Spring 2014 Magazine - Immaculata University - page 16

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I MMA C U L ATA MA G A Z I N E * S P R I N G 2 0 1 4
food for
THOUGHT
M
elanie Kisthardt, Ph.D., is adding a
twist to her freshman composition
class this year. As a focus for her
students’ writing assignments, Kisthardt, associate
professor and chair of the English/Communica-
tion Department, chose poverty as the theme
of the course. She also added a service-learning
component, sending students to the West Chester
Food Cupboard where she volunteers twice a
month, and involving them in organizing an
Empty Bowls event, a fundraising dinner for the
food cupboard.
The students’ first assignment was to write
about their neighborhoods—whether they include
a mix of ages and races, how well neighbors know
each other, whether shopping centers are close by,
how frequently crime occurs—and analyze what
these characteristics imply. “Look at your neigh-
borhood with the eyes of a researcher,” Kisthardt
told the class. “What goes into our environment
that helps make us the way we are?”
Kisthardt then had students look at their
neighborhoods on two websites, a food access
research atlas and a map of average income and
rent throughout the U.S. One student lives in an
area with lots of industrial parks, which indicates
plenty of employment opportunities, Kisthardt
pointed out. Another lives in an area with aban-
doned houses where a supermarket is just now
being built, which suggests a less stable population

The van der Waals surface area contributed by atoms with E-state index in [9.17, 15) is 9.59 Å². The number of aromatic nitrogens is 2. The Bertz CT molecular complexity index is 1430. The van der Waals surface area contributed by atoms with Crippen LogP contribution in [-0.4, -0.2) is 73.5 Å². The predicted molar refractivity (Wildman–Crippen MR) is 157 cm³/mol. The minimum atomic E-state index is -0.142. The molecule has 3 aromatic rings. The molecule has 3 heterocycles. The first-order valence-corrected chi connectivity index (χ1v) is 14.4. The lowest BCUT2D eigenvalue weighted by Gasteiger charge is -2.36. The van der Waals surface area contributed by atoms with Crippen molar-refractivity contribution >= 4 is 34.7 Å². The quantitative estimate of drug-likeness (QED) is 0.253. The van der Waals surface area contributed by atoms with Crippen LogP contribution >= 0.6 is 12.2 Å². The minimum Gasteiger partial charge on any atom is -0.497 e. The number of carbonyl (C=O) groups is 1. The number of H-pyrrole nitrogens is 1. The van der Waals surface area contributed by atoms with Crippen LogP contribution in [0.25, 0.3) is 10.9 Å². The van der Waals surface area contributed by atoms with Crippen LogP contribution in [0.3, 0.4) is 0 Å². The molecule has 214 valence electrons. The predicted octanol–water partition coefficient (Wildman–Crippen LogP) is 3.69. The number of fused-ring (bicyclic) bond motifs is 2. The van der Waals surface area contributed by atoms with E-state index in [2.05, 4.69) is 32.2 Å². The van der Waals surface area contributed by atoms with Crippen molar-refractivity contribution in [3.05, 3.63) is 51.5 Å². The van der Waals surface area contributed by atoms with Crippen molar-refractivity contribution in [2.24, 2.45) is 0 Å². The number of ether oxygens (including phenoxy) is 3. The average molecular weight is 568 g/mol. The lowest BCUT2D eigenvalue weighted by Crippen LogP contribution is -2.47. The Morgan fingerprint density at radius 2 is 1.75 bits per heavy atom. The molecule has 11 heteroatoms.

and lower access to healthy food.
This exercise is not just about finding infor-
mation, but understanding and interpreting it,
Kisthardt emphasized. “You can’t just throw data
into a research paper. You have to explain to the
audience why it’s relevant,” she told her students.
“You make meaning out of the facts that you’re
finding.”
After the class was over, Kisthardt explained
that her students are “learning how to write better,
because they are being investigative reporters.”
Her goal is to help students “to think about think-
ing” as they grapple with the issues of hunger and
poverty through readings and observations.
Kisthardt is pleased to see how her class is
engaging with the material so far. One student ap-
preciates that the food cupboard calls its custom-
ers “clients,” because he thinks it allows them to
maintain their sense of dignity. “He’s starting to
think about what you call people,” Kisthardt said,
“and that really impacts how you think about them.”
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